There will be an opportunity to meet Honda and the panelists at a reception after Thursday evening’s presentations. According to Wes Hardaker of the Korematsu PTO, “Everyone attending will learn more about an important piece of our nation’s history through a student-led celebration.”
• Saturday, Feb. 1, from 2 to 3 p.m. at The Pence Gallery, 212 D St.; (530) 758-3370. Books will be available for purchase.
“The Cat Who Chose to Dream” is also available at The California Museum, 1020 O St., Sacramento; The Avid Reader, 617 2nd St., Davis; online at Amazon and Barnes & Noble; and directly from Martin Pearl Publishing.
The book shares the story of a cat’s choice to be incarcerated at a World War II prison camp as a gesture of loving support to the Japanese American family to whom he belongs. We witness through the cat’s eyes the devastating condition of the camp, as well as the sense of injustice he feels seeing his family go through this demoralizing experience.
Young readers also share in the cat’s triumph over feelings of hopelessness and anger, as they witness the cat’s use of breathing and visualization exercises that help transport his creative mind to a place in his heart where he no longer feels encumbered and restrained, but self-empowered and free.
Through the artwork of the late Jimmy Tsutomu Mirikitani, a Tule Lake internee whose story is told in the documentary “Cats of Mirikitani,” and the inclusion of therapeutic relaxation and visualization techniques, child psychologist and Davis resident Honda demonstrates how the imaginative mind can prove to be one’s most powerful tool in surpassing adversity.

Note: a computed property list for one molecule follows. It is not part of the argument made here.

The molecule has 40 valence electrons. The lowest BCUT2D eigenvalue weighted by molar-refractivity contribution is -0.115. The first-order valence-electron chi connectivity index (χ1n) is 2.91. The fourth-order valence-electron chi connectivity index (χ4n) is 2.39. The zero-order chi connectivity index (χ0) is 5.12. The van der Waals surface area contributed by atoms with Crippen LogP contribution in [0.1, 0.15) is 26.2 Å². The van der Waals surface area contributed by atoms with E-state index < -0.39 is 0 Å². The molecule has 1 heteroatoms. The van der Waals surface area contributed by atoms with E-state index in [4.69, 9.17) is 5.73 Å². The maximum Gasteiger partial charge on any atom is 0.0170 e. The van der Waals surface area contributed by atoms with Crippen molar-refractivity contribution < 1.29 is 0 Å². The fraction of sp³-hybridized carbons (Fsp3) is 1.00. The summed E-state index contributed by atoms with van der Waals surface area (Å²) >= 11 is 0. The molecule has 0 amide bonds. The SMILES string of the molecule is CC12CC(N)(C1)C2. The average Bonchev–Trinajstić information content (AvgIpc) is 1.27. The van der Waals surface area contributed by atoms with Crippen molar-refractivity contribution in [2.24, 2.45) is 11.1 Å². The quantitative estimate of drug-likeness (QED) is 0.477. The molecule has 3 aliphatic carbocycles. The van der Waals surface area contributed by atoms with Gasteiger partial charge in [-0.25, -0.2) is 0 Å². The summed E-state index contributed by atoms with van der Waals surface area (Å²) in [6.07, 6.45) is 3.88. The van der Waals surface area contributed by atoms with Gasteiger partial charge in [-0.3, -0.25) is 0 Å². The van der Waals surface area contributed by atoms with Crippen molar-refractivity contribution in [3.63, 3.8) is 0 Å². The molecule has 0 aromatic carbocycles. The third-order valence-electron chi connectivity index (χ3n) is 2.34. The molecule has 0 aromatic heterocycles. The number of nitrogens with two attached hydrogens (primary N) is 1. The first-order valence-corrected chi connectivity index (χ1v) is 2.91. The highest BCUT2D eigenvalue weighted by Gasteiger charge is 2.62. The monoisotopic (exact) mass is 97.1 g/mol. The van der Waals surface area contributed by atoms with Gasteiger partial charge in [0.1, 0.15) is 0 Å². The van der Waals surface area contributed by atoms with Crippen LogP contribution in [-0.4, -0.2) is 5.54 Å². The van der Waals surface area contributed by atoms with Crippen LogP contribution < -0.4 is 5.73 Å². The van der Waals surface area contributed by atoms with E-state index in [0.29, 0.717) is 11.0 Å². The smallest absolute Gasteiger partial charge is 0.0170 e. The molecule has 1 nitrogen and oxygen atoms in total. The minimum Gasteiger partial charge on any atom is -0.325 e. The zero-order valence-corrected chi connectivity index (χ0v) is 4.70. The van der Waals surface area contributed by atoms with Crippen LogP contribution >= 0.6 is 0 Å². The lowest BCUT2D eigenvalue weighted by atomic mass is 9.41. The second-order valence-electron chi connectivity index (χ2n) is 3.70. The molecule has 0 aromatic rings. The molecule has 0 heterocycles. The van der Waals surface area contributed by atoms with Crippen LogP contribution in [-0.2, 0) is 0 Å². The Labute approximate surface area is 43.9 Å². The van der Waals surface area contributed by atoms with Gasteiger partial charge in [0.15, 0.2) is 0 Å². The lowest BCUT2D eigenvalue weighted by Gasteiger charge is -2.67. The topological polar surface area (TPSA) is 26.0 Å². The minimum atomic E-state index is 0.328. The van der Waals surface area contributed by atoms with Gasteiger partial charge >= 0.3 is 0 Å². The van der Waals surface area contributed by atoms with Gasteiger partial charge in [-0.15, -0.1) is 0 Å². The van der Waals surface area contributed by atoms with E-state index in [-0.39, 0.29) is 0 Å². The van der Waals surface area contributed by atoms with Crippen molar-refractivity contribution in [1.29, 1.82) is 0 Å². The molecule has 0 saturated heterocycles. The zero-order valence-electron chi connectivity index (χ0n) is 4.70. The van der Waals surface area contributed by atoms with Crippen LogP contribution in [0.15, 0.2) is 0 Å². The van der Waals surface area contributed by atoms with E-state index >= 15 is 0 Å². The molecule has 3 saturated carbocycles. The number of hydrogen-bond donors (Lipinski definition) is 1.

Honda was recognized by Assemblymember Mariko Yamada (D-Davis) at the State Capitol on Thursday morning in observance of Fred Korematsu Day of Civil Liberties and the Constitution. Jan. 30 is the late civil rights icon’s birthday.
Public invited to celebration, reading for Korematsu Day
By Jeff Hudson
From page A3 | January 28, 2014 |
Fred Korematsu proudly shows off his Presidential Medial of Freedom, awarded by President Bill Clinton. Korematsu died in 2005 at the age of 86. Photo courtesy of Fred T. Korematsu Institute for Civil Rights and Education
Families affiliated with Korematsu Elementary School and people from the Davis community are invited to attend the school’s annual celebration of California’s Fred T. Korematsu Day of Civil Liberties and the Constitution.
The event will run from 6:30 to 8 p.m. Thursday at Korematsu Elementary, 3100 Loyola Drive in Davis. It is the climactic finish to the school’s monthlong study of civil rights and showcases studies in and understanding of social climate issues.
Performances will include songs and poems presented by the kindergarten and transitional kindergarten classes, and a song sung by second- and third-graders.
There also will be a panel discussion about life in the World War II internment camps and changes since then.
Fred T. Korematsu, for whom the school is named, fought a decades-long court battle challenging the legal basis for the internment of Japanese-Americans during the war. The panel will include representatives who either lived in the internment camps themselves or are descendants of those who did. The interview will be led by Korematsu sixth-graders, and the questions posed to the panel have been drafted by the Korematsu classes and will be read by students.